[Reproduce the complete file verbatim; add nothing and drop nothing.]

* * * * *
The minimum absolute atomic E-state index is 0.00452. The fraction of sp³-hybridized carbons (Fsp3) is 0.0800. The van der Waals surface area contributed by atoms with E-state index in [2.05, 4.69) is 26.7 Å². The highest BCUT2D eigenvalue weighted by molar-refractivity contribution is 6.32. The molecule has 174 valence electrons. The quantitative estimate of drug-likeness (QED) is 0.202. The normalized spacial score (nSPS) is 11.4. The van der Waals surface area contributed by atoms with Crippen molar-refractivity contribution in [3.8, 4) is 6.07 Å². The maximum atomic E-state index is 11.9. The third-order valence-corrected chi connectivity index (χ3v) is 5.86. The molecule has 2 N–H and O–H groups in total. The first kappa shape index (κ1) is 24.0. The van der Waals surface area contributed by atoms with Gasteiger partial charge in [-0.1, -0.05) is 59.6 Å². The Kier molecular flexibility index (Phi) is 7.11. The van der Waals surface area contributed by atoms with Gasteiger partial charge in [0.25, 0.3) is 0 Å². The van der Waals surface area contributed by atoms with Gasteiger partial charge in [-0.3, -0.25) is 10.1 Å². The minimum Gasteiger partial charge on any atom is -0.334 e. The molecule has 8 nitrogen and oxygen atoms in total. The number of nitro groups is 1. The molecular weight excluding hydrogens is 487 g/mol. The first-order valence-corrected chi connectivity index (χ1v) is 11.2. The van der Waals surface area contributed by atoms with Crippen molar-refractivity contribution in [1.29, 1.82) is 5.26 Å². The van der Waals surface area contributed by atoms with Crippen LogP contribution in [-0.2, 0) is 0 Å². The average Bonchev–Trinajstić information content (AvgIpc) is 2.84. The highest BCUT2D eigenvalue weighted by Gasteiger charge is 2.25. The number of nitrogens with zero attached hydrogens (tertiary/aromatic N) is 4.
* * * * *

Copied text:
The minimum absolute atomic E-state index is 0.00452. The fraction of sp³-hybridized carbons (Fsp3) is 0.0800. The van der Waals surface area contributed by atoms with E-state index in [2.05, 4.69) is 26.7 Å². The highest BCUT2D eigenvalue weighted by molar-refractivity contribution is 6.32. The molecule has 174 valence electrons. The quantitative estimate of drug-likeness (QED) is 0.202. The normalized spacial score (nSPS) is 11.4. The van der Waals surface area contributed by atoms with Crippen molar-refractivity contribution in [3.8, 4) is 6.07 Å². The maximum atomic E-state index is 11.9. The third-order valence-corrected chi connectivity index (χ3v) is 5.86. The molecule has 2 N–H and O–H groups in total. The first kappa shape index (κ1) is 24.0. The van der Waals surface area contributed by atoms with Gasteiger partial charge in [-0.1, -0.05) is 59.6 Å². The Kier molecular flexibility index (Phi) is 7.11. The van der Waals surface area contributed by atoms with Gasteiger partial charge in [0.25, 0.3) is 0 Å². The van der Waals surface area contributed by atoms with Gasteiger partial charge in [-0.3, -0.25) is 10.1 Å². The minimum Gasteiger partial charge on any atom is -0.334 e. The molecule has 8 nitrogen and oxygen atoms in total. The number of nitro groups is 1. The molecular weight excluding hydrogens is 487 g/mol. The first-order valence-corrected chi connectivity index (χ1v) is 11.2. The van der Waals surface area contributed by atoms with Crippen molar-refractivity contribution in [1.29, 1.82) is 5.26 Å². The van der Waals surface area contributed by atoms with Crippen LogP contribution in [-0.2, 0) is 0 Å². The average Bonchev–Trinajstić information content (AvgIpc) is 2.84. The highest BCUT2D eigenvalue weighted by Gasteiger charge is 2.25. The number of nitrogens with zero attached hydrogens (tertiary/aromatic N) is 4.